The renal fibrous capsule was surrounding the whole kidney containing capsular veins and loosely attached to the renal cortex except in affected areas of the kidney (Figure 3D blue arrows) where adhesions occur. The renal cortex was light brown; its length was about 0.60 ± 0.02 and 0.60 ± 0.01 cm in right and left kidneys, respectively. Capsular veins (Figure 5D) appeared in shallow grooves on the external surface of the renal cortex, while in the sagittal section, the interlobular arteries and veins were viewed. The renal medulla (Figure 4) was divided into outer dark red and inner pale red in the sagittal section. Moreover, six dark red renal pyramids appear in the sagittal section which was divided by renal columns at the base of the pyramid. The inner medulla formed a crest leading to the renal pelvis which was a simple funnel shape in the middle part of the medial border with collateral recesses (Figure 4F) collecting the urine to the renal crest. The renal hilus was a depressed medial area, leading internally to the renal sinus.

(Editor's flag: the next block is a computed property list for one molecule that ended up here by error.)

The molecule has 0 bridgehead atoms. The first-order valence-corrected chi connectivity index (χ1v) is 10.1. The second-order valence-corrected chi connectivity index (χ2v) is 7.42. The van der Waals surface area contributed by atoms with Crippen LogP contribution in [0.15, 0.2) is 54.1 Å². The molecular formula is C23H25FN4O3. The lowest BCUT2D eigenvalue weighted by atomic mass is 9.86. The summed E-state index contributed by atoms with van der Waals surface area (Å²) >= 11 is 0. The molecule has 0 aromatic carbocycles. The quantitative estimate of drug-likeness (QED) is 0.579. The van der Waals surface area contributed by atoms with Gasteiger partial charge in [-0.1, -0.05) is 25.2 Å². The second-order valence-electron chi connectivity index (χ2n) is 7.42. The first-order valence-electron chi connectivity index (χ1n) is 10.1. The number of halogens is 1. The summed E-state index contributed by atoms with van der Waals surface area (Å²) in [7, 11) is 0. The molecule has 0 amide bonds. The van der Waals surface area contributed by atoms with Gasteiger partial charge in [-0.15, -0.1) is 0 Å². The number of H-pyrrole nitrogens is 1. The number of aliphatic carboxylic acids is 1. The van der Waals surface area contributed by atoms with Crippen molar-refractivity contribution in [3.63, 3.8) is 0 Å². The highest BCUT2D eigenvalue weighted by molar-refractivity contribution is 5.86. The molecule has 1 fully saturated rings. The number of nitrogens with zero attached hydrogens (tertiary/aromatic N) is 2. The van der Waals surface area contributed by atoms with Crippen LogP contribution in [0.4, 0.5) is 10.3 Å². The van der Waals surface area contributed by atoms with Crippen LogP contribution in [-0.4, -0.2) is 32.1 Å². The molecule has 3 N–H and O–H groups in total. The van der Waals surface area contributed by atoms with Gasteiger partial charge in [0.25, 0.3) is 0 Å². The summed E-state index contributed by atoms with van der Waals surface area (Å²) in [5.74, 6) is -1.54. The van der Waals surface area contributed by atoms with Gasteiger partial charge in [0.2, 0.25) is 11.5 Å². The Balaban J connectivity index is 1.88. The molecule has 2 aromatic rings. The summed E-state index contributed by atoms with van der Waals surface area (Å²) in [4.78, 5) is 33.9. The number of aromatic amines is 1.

Renal anatomical measurements

Renal anatomical measurements (Table 3) included the length of healthy right kidney of the cat was 4.21 ± 0.05 cm and the left kidney was 4.08 ± 0.04 cm the width of the right and left kidneys were 2.41 ± 0.05 and 2.70 ± 0.02 cm respectively. In the case of hydronephrosis, the length of left kidney increased to reach 4.8 ± 0.63 cm or more due to the increase in renal pelvis width 2.3 ± 0.37 cm. In one case of unilateral hydronephrosis we gathered that the total length of the kidney was normal but the renal pelvis width is increased (Figure 4G) while the renal cortex and medulla thickness were decreased.




Table 3: Renal anatomical measurements (mean ± standard error) in fresh specimen of healthy and diseased cats (unilateral Hydronephrosis).